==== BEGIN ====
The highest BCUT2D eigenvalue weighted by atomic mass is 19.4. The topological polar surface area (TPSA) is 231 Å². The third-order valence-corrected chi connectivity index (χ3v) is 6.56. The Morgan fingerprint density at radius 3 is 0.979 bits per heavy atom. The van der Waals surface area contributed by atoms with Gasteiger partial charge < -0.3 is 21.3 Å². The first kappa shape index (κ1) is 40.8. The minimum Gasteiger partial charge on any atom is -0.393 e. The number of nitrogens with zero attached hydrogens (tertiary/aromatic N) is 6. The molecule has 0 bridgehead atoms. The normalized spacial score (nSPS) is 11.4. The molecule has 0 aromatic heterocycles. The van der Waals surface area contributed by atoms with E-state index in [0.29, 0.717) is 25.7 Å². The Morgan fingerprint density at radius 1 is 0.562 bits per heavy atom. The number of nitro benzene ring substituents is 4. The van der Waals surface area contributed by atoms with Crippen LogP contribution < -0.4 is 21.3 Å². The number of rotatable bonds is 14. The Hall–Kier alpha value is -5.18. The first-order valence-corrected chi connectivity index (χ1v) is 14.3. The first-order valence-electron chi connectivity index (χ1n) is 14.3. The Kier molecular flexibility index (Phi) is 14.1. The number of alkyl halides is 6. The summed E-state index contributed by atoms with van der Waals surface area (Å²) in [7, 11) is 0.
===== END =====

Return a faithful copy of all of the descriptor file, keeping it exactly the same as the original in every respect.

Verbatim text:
The highest BCUT2D eigenvalue weighted by atomic mass is 19.4. The topological polar surface area (TPSA) is 231 Å². The third-order valence-corrected chi connectivity index (χ3v) is 6.56. The Morgan fingerprint density at radius 3 is 0.979 bits per heavy atom. The van der Waals surface area contributed by atoms with Gasteiger partial charge < -0.3 is 21.3 Å². The first kappa shape index (κ1) is 40.8. The minimum Gasteiger partial charge on any atom is -0.393 e. The number of nitrogens with zero attached hydrogens (tertiary/aromatic N) is 6. The molecule has 0 bridgehead atoms. The normalized spacial score (nSPS) is 11.4. The molecule has 0 aromatic heterocycles. The van der Waals surface area contributed by atoms with E-state index in [0.29, 0.717) is 25.7 Å². The Morgan fingerprint density at radius 1 is 0.562 bits per heavy atom. The number of nitro benzene ring substituents is 4. The van der Waals surface area contributed by atoms with Crippen LogP contribution < -0.4 is 21.3 Å². The number of rotatable bonds is 14. The Hall–Kier alpha value is -5.18. The first-order valence-corrected chi connectivity index (χ1v) is 14.3. The first-order valence-electron chi connectivity index (χ1n) is 14.3. The Kier molecular flexibility index (Phi) is 14.1. The number of alkyl halides is 6. The summed E-state index contributed by atoms with van der Waals surface area (Å²) in [7, 11) is 0.